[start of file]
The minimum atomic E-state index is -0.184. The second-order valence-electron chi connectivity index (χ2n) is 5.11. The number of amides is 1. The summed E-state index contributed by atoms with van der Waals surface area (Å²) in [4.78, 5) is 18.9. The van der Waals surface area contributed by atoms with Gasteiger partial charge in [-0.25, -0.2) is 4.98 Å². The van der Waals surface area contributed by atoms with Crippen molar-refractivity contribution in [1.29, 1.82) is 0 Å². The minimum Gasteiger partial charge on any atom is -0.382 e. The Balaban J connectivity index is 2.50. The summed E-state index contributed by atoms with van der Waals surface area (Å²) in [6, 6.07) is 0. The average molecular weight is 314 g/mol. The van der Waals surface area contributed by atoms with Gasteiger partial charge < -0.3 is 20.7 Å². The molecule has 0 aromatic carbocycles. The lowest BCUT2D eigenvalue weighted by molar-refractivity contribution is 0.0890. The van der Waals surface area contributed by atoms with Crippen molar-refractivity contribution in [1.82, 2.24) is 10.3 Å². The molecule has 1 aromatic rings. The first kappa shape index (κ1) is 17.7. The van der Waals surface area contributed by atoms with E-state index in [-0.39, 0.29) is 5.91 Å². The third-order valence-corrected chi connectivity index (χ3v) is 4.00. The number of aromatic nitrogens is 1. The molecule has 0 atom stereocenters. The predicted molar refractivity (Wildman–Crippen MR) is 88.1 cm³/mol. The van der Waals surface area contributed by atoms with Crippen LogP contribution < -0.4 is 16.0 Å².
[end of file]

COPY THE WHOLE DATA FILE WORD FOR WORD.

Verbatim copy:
The minimum atomic E-state index is -0.184. The second-order valence-electron chi connectivity index (χ2n) is 5.11. The number of amides is 1. The summed E-state index contributed by atoms with van der Waals surface area (Å²) in [4.78, 5) is 18.9. The van der Waals surface area contributed by atoms with Gasteiger partial charge in [-0.25, -0.2) is 4.98 Å². The van der Waals surface area contributed by atoms with Crippen molar-refractivity contribution in [1.29, 1.82) is 0 Å². The minimum Gasteiger partial charge on any atom is -0.382 e. The Balaban J connectivity index is 2.50. The summed E-state index contributed by atoms with van der Waals surface area (Å²) in [6, 6.07) is 0. The average molecular weight is 314 g/mol. The van der Waals surface area contributed by atoms with Gasteiger partial charge < -0.3 is 20.7 Å². The molecule has 0 aromatic carbocycles. The lowest BCUT2D eigenvalue weighted by molar-refractivity contribution is 0.0890. The van der Waals surface area contributed by atoms with Crippen molar-refractivity contribution in [1.82, 2.24) is 10.3 Å². The molecule has 1 aromatic rings. The first kappa shape index (κ1) is 17.7. The van der Waals surface area contributed by atoms with E-state index in [-0.39, 0.29) is 5.91 Å². The third-order valence-corrected chi connectivity index (χ3v) is 4.00. The number of aromatic nitrogens is 1. The molecule has 0 atom stereocenters. The predicted molar refractivity (Wildman–Crippen MR) is 88.1 cm³/mol. The van der Waals surface area contributed by atoms with Crippen LogP contribution < -0.4 is 16.0 Å².